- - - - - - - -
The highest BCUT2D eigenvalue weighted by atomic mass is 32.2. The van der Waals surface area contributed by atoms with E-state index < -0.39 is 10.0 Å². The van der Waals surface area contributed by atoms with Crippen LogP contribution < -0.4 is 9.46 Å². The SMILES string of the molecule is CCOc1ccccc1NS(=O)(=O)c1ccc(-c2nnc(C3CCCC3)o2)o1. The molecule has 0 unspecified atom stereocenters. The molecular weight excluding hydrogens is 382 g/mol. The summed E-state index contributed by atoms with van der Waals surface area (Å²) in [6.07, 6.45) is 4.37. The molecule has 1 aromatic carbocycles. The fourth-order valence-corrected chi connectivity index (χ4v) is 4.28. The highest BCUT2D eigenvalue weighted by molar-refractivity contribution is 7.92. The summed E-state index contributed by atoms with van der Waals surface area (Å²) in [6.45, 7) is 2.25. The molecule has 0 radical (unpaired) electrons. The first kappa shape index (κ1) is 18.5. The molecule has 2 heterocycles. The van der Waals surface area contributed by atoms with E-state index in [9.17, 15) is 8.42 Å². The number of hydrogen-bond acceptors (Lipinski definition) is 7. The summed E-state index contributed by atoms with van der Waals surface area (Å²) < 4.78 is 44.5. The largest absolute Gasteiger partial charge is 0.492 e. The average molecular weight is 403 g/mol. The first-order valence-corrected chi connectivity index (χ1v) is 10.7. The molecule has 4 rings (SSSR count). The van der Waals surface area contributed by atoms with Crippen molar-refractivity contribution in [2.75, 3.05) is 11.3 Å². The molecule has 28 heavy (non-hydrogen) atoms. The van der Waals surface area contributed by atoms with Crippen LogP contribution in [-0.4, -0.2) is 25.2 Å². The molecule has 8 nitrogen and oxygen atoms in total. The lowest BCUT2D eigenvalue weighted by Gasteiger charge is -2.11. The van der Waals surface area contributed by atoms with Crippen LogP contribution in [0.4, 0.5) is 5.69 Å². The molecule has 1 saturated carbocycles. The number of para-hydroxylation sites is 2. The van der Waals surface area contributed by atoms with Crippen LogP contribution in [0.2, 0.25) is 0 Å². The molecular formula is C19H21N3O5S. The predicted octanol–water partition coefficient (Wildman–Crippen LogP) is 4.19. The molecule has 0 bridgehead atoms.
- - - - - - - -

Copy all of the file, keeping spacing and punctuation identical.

The highest BCUT2D eigenvalue weighted by atomic mass is 32.2. The van der Waals surface area contributed by atoms with E-state index < -0.39 is 10.0 Å². The van der Waals surface area contributed by atoms with Crippen LogP contribution < -0.4 is 9.46 Å². The SMILES string of the molecule is CCOc1ccccc1NS(=O)(=O)c1ccc(-c2nnc(C3CCCC3)o2)o1. The molecule has 0 unspecified atom stereocenters. The molecular weight excluding hydrogens is 382 g/mol. The summed E-state index contributed by atoms with van der Waals surface area (Å²) in [6.07, 6.45) is 4.37. The molecule has 1 aromatic carbocycles. The fourth-order valence-corrected chi connectivity index (χ4v) is 4.28. The highest BCUT2D eigenvalue weighted by molar-refractivity contribution is 7.92. The summed E-state index contributed by atoms with van der Waals surface area (Å²) in [6.45, 7) is 2.25. The molecule has 0 radical (unpaired) electrons. The first kappa shape index (κ1) is 18.5. The molecule has 2 heterocycles. The van der Waals surface area contributed by atoms with E-state index in [9.17, 15) is 8.42 Å². The number of hydrogen-bond acceptors (Lipinski definition) is 7. The summed E-state index contributed by atoms with van der Waals surface area (Å²) < 4.78 is 44.5. The largest absolute Gasteiger partial charge is 0.492 e. The average molecular weight is 403 g/mol. The first-order valence-corrected chi connectivity index (χ1v) is 10.7. The molecule has 4 rings (SSSR count). The van der Waals surface area contributed by atoms with Crippen molar-refractivity contribution in [2.75, 3.05) is 11.3 Å². The molecule has 28 heavy (non-hydrogen) atoms. The van der Waals surface area contributed by atoms with Crippen LogP contribution in [-0.4, -0.2) is 25.2 Å². The molecule has 8 nitrogen and oxygen atoms in total. The lowest BCUT2D eigenvalue weighted by Gasteiger charge is -2.11. The van der Waals surface area contributed by atoms with Crippen LogP contribution in [0.4, 0.5) is 5.69 Å². The molecule has 1 saturated carbocycles. The number of para-hydroxylation sites is 2. The van der Waals surface area contributed by atoms with Crippen LogP contribution in [0.2, 0.25) is 0 Å². The molecular formula is C19H21N3O5S. The predicted octanol–water partition coefficient (Wildman–Crippen LogP) is 4.19. The molecule has 0 bridgehead atoms.